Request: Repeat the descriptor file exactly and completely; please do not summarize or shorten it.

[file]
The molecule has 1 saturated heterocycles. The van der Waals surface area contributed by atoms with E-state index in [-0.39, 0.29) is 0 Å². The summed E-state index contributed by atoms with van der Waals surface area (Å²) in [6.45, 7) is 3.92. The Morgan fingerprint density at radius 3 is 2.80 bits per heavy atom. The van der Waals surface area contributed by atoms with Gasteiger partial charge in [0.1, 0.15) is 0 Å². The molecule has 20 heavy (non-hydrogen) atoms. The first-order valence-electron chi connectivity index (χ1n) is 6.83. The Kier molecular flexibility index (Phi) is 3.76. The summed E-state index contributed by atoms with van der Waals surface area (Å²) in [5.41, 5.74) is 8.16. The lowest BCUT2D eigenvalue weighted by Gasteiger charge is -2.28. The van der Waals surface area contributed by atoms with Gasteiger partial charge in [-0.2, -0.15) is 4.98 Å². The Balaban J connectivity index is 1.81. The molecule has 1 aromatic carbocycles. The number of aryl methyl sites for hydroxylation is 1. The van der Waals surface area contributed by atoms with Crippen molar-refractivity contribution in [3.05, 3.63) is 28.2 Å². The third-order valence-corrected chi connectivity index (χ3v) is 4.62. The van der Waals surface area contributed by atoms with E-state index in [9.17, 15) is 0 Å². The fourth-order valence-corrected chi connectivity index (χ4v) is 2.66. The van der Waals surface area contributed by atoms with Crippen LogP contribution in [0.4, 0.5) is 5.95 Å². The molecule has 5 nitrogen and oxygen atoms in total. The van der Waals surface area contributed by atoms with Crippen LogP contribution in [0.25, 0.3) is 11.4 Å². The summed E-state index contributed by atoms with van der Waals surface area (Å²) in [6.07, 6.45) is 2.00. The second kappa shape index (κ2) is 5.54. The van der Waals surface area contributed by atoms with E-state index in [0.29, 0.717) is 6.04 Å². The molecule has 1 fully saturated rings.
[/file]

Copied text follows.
The molecule has 1 saturated heterocycles. The van der Waals surface area contributed by atoms with E-state index in [-0.39, 0.29) is 0 Å². The summed E-state index contributed by atoms with van der Waals surface area (Å²) in [6.45, 7) is 3.92. The Morgan fingerprint density at radius 3 is 2.80 bits per heavy atom. The van der Waals surface area contributed by atoms with Gasteiger partial charge in [0.1, 0.15) is 0 Å². The molecule has 20 heavy (non-hydrogen) atoms. The first-order valence-electron chi connectivity index (χ1n) is 6.83. The Kier molecular flexibility index (Phi) is 3.76. The summed E-state index contributed by atoms with van der Waals surface area (Å²) in [5.41, 5.74) is 8.16. The lowest BCUT2D eigenvalue weighted by Gasteiger charge is -2.28. The van der Waals surface area contributed by atoms with Gasteiger partial charge in [-0.2, -0.15) is 4.98 Å². The Balaban J connectivity index is 1.81. The molecule has 1 aromatic carbocycles. The number of aryl methyl sites for hydroxylation is 1. The van der Waals surface area contributed by atoms with Crippen molar-refractivity contribution in [3.05, 3.63) is 28.2 Å². The third-order valence-corrected chi connectivity index (χ3v) is 4.62. The van der Waals surface area contributed by atoms with E-state index in [9.17, 15) is 0 Å². The fourth-order valence-corrected chi connectivity index (χ4v) is 2.66. The van der Waals surface area contributed by atoms with Crippen LogP contribution in [0.4, 0.5) is 5.95 Å². The molecule has 5 nitrogen and oxygen atoms in total. The van der Waals surface area contributed by atoms with Crippen LogP contribution in [0.25, 0.3) is 11.4 Å². The summed E-state index contributed by atoms with van der Waals surface area (Å²) in [6.07, 6.45) is 2.00. The second kappa shape index (κ2) is 5.54. The van der Waals surface area contributed by atoms with E-state index in [0.29, 0.717) is 6.04 Å². The molecule has 1 fully saturated rings.